How Come Murder Has Returned To New York?


              Hey!  What happened? New York City was supposed to be a very safe place.  But yesterday the Mayor and his Chief of Police announced that homicides in the city during January and February had jumped by almost 30 percent over the same months in 2017, and if this murder activity continues at the current pace, the Big Apple will once again be known as a city where the streets aren’t so safe.

              What caught my eye about this situation, however, was the geography of where those murders took place.  Most of them were in neighborhoods that have always been centers of poverty an violence, places like Upper Manhattan, Bed-Stuy (Do or Die) and Brownsville in Brooklyn and Jamaica in Queens. But one other neighborhood jumped out at me, which was a neighborhood known as Parkchester which is in the northeast corner of The Bronx.

              I attended high school in Manhattan from 1958 to 1962, and I was a student at one of those specialized schools – High School of Music and Art – which drew kids from throughout the city. Several of my friends lived in Parkchester and I often visited them in their homes. I thought that Parkchester was a public housing project (it certainly looked like one) but in fact it was a private apartment development built in 1939-40 by Metropolitan Life. It was also racially segregated when it first opened its doors, which I guess is the reason why I never recall seeing a person of color when I walked to the apartment of one of my high school chums.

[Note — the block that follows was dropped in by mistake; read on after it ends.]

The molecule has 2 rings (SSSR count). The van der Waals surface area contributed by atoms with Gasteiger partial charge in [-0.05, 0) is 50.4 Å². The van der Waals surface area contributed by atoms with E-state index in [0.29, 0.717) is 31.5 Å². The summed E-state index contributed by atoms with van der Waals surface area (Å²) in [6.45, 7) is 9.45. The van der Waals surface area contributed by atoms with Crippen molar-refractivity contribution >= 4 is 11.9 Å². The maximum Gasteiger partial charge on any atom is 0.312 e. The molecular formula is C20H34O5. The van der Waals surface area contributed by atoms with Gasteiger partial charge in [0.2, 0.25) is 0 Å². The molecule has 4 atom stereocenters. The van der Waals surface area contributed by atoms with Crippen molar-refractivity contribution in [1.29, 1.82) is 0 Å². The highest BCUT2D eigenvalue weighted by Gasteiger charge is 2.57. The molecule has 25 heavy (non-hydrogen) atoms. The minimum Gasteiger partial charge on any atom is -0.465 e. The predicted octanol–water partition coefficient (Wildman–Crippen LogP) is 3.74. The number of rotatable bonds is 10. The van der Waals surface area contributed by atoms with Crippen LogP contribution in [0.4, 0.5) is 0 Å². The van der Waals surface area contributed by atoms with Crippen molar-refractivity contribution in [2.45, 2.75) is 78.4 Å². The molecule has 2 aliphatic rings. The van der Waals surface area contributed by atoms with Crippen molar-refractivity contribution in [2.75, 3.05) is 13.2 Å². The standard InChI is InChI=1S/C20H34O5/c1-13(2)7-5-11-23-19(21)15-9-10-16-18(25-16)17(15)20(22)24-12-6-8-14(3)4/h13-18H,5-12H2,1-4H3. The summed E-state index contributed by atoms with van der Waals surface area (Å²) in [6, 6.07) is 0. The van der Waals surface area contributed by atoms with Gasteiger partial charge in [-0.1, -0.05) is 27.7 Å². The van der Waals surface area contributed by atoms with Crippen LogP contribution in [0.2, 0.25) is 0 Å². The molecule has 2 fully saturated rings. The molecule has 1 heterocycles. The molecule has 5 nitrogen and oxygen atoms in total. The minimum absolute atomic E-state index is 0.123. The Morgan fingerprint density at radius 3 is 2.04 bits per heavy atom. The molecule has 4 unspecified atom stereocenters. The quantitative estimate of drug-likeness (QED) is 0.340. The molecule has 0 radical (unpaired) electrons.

According to the 2010 census, Parkchester’s population is now at least 75% Hispanic and Black. And given the spike in murders, I suspect that the demographics of the community have steadily gone downhill.  What this means is that possibly the geography of what we refer to as ‘underserved’ urban neighborhoods is changing in New York or in some areas getting worse.

              What’s DeBlasio’s plans for keeping violence under control?  The 43rd precinct in Parkchester will get some more men, there will be a greater presence of the CeaseFire street monitors to intervene in gang disputes and here’s the one I really like, increased efforts to get guns out of the hands of domestic abusers. – that’s a direct quote. 

            Maybe these efforts will make a difference, maybe they won’t. But if the Parkchester complex is beginning to attract the kinds of folks who put a dent into someone’s head with a baseball bat or a hole in their head with a gun, we may be looking at a more general problem, namely, the degree to which violent crime seems to go up as socio-economic conditions in  a neighborhood go down. 

              Next week I’m going to review a new book, An American Summer by Alex Kotlowitz, which is a series of first-person narratives from residents of Chicago’s most violent neighborhoods, in which these folks talk in graphic and chilling terms about the violence they see all around them which is often violence caused by guns. This book is a clear departure from most of the social science that explores urban violence because it doesn’t attempt to present a solution to the problem, it simply gives the reader  feeling of what life inn these brutal streets is all about.

              Over the last several years, there have been any number of projects mounted by organizations trying to reduce gun violence in which the survivors of shootings tell what happened to a family member who was a victim. You can listen to a collection of these stories collected by our friends at The Trace here.

              The news out of Parkchester, however, is a reminder that you just can’t reduce something as complicated as violence, particularly gun violence, to the usual data on income, housing, economic opportunity, all the issues which are always thrown up to explain why some people feel the need to grab a gun and let it rip.  We really have no idea why the streets around Parkchester have become unsafe, and I’m not sure we even know how to figure it out.

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